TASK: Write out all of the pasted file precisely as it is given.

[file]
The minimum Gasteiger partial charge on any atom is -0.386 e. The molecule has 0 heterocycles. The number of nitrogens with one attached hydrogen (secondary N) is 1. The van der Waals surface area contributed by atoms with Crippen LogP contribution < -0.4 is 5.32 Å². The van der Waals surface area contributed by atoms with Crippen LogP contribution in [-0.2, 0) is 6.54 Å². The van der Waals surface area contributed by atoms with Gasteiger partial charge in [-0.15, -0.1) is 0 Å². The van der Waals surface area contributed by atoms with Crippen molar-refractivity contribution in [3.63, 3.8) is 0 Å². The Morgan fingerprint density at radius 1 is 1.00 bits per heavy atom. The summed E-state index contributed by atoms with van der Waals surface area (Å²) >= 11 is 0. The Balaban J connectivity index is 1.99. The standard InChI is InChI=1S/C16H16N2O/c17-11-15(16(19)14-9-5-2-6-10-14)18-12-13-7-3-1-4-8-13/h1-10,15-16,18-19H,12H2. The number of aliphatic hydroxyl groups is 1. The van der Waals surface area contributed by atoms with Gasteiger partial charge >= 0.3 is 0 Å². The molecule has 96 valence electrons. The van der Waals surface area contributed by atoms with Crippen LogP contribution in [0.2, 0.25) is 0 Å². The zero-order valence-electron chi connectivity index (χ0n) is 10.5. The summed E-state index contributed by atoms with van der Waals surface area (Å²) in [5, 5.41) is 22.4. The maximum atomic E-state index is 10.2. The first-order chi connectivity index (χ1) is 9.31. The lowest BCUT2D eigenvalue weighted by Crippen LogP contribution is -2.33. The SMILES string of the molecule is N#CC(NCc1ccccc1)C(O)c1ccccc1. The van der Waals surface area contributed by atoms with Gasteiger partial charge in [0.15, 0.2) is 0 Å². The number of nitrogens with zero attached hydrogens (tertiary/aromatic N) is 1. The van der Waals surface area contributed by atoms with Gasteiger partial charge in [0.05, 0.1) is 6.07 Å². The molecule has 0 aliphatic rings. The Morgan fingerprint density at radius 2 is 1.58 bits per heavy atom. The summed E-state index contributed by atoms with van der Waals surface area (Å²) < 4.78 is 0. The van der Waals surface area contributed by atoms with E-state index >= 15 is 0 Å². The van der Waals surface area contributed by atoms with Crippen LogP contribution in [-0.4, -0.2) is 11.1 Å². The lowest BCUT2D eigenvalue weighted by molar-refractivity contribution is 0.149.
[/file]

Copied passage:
The minimum Gasteiger partial charge on any atom is -0.386 e. The molecule has 0 heterocycles. The number of nitrogens with one attached hydrogen (secondary N) is 1. The van der Waals surface area contributed by atoms with Crippen LogP contribution < -0.4 is 5.32 Å². The van der Waals surface area contributed by atoms with Crippen LogP contribution in [-0.2, 0) is 6.54 Å². The van der Waals surface area contributed by atoms with Gasteiger partial charge in [-0.15, -0.1) is 0 Å². The van der Waals surface area contributed by atoms with Crippen molar-refractivity contribution in [3.63, 3.8) is 0 Å². The Morgan fingerprint density at radius 1 is 1.00 bits per heavy atom. The summed E-state index contributed by atoms with van der Waals surface area (Å²) >= 11 is 0. The Balaban J connectivity index is 1.99. The standard InChI is InChI=1S/C16H16N2O/c17-11-15(16(19)14-9-5-2-6-10-14)18-12-13-7-3-1-4-8-13/h1-10,15-16,18-19H,12H2. The number of aliphatic hydroxyl groups is 1. The van der Waals surface area contributed by atoms with Gasteiger partial charge >= 0.3 is 0 Å². The molecule has 96 valence electrons. The van der Waals surface area contributed by atoms with Crippen LogP contribution in [0.2, 0.25) is 0 Å². The zero-order valence-electron chi connectivity index (χ0n) is 10.5. The summed E-state index contributed by atoms with van der Waals surface area (Å²) in [5, 5.41) is 22.4. The maximum atomic E-state index is 10.2. The first-order chi connectivity index (χ1) is 9.31. The lowest BCUT2D eigenvalue weighted by Crippen LogP contribution is -2.33. The SMILES string of the molecule is N#CC(NCc1ccccc1)C(O)c1ccccc1. The van der Waals surface area contributed by atoms with Gasteiger partial charge in [0.15, 0.2) is 0 Å². The number of nitrogens with zero attached hydrogens (tertiary/aromatic N) is 1. The van der Waals surface area contributed by atoms with Gasteiger partial charge in [0.05, 0.1) is 6.07 Å². The molecule has 0 aliphatic rings. The Morgan fingerprint density at radius 2 is 1.58 bits per heavy atom. The summed E-state index contributed by atoms with van der Waals surface area (Å²) < 4.78 is 0. The van der Waals surface area contributed by atoms with E-state index >= 15 is 0 Å². The van der Waals surface area contributed by atoms with Crippen LogP contribution in [-0.4, -0.2) is 11.1 Å². The lowest BCUT2D eigenvalue weighted by molar-refractivity contribution is 0.149.